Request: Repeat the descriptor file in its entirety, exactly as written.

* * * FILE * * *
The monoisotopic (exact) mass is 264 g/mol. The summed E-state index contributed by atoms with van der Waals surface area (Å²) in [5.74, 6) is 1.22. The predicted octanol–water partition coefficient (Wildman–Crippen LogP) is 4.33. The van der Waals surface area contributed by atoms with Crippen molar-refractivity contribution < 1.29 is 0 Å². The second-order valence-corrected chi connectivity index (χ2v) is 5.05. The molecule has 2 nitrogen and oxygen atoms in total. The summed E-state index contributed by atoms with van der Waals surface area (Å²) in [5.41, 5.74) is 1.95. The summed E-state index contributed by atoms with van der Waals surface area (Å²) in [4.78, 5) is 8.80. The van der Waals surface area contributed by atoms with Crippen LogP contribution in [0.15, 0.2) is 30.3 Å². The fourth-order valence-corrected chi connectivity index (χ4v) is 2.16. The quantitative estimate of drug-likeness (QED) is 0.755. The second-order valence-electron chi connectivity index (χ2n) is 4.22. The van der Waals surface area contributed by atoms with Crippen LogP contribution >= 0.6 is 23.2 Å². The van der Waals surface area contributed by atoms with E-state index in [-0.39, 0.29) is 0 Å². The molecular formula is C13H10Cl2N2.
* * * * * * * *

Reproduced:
The monoisotopic (exact) mass is 264 g/mol. The summed E-state index contributed by atoms with van der Waals surface area (Å²) in [5.74, 6) is 1.22. The predicted octanol–water partition coefficient (Wildman–Crippen LogP) is 4.33. The van der Waals surface area contributed by atoms with Crippen molar-refractivity contribution < 1.29 is 0 Å². The second-order valence-corrected chi connectivity index (χ2v) is 5.05. The molecule has 2 nitrogen and oxygen atoms in total. The summed E-state index contributed by atoms with van der Waals surface area (Å²) in [5.41, 5.74) is 1.95. The summed E-state index contributed by atoms with van der Waals surface area (Å²) in [4.78, 5) is 8.80. The van der Waals surface area contributed by atoms with Crippen LogP contribution in [0.15, 0.2) is 30.3 Å². The fourth-order valence-corrected chi connectivity index (χ4v) is 2.16. The quantitative estimate of drug-likeness (QED) is 0.755. The second-order valence-electron chi connectivity index (χ2n) is 4.22. The van der Waals surface area contributed by atoms with Crippen LogP contribution >= 0.6 is 23.2 Å². The van der Waals surface area contributed by atoms with E-state index in [-0.39, 0.29) is 0 Å². The molecular formula is C13H10Cl2N2.